An important paper from David Colander, et al: “The Financial Crisis and the Systemic Failure of Academic Economics” (pdf).
The economics profession appears to have been unaware of the long build-up to the current worldwide financial crisis and to have significantly underestimated its dimensions once it started to unfold. In our view, this lack of understanding is due to a misallocation of research efforts in economics. We trace the deeper roots of this failure to the profession’s insistence on constructing models that, by design, disregard the key elements driving outcomes in real-world markets. The economics profession has failed in communicating the limitations, weaknesses, and even dangers of its preferred models to the public. This state of affairs makes clear the need for a major reorientation of focus in the research economists undertake, as well as for the establishment of an ethical code that would ask economists to understand and communicate the limitations and potential misuses of their models.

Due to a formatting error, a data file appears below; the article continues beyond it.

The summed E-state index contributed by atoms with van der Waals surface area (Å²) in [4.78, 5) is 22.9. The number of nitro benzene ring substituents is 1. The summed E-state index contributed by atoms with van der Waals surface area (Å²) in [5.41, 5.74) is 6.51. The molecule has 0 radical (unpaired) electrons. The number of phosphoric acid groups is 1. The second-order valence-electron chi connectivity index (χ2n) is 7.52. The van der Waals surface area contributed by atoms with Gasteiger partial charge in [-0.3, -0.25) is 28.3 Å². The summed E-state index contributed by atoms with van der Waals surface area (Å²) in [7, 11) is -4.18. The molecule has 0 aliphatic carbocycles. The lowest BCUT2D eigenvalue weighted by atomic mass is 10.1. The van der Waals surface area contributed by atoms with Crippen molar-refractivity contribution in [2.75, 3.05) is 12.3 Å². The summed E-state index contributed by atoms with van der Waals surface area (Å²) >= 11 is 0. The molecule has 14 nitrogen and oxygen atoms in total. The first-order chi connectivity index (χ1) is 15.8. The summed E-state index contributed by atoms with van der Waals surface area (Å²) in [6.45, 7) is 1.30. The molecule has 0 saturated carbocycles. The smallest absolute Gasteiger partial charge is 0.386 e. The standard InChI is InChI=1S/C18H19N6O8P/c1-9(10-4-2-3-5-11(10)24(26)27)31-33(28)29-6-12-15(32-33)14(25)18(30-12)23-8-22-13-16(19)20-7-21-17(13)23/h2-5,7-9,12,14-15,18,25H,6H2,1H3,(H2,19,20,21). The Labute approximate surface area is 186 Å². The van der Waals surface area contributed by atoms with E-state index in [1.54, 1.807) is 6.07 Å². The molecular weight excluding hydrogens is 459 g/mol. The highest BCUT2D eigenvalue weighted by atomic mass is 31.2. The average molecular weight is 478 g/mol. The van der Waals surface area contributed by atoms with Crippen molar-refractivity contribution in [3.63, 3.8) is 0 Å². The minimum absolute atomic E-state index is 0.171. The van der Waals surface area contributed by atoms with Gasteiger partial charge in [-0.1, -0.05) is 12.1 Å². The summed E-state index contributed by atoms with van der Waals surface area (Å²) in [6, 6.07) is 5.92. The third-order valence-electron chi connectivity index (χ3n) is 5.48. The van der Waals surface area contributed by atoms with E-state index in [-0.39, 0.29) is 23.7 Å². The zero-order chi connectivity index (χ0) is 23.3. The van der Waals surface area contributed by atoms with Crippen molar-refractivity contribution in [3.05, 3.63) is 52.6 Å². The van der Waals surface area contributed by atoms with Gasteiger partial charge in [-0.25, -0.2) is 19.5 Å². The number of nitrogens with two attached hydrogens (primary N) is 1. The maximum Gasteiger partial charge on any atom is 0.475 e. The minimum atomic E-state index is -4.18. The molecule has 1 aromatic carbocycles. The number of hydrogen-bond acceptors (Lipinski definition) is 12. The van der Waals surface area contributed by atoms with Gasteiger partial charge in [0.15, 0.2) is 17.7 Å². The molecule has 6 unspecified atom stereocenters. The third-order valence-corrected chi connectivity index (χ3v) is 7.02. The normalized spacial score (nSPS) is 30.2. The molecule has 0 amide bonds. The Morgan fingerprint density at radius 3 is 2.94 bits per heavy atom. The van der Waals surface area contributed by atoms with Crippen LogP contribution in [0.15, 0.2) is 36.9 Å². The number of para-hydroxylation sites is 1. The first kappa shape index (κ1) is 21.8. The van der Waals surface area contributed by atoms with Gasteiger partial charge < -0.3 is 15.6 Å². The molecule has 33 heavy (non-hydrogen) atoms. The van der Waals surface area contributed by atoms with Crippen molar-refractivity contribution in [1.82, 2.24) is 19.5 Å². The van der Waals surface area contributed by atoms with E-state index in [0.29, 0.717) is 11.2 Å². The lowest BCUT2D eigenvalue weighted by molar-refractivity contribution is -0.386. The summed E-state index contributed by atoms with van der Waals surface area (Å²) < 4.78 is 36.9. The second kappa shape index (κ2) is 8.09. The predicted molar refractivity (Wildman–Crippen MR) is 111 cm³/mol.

From the paper:
The confinement of macroeconomics to models of stable states that are perturbed by limited external shocks and that neglect the intrinsic recurrent Boom-and-bust dynamics of our economic system is remarkable. After all, worldwide financial and economic crises are hardly new and they have had a tremendous impact beyond the immediate economic consequences of mass unemployment and hyper inflation. This is even more surprising, given the long academic legacy of earlier economists’ study of crisis phenomena, which can be found in the work of Walter Bagehot (1873), Axel Leijonhufvud (2000), Charles Kindleberger (1989), and Hyman Minsky (1986), to name a few prominent examples. This tradition, however, has been neglected and even suppressed.
Note well that the work of Friedrich Hayek, Roger Garrison, Steven Horwitz and other Hayekian macroeconomists on the dynamics of the boom-and-bust are neglected by Colander et al — one might even say their work has been suppressed. This is particularly significant given that Colander’s own macroeconomic work largely disregards the key elements driving outcomes in real-world markets identified by Hayek, Garrison, Horwitz, and other market process theorists — things like heterogenous, time consuming productive processes, i.e. capital goods in the real-world.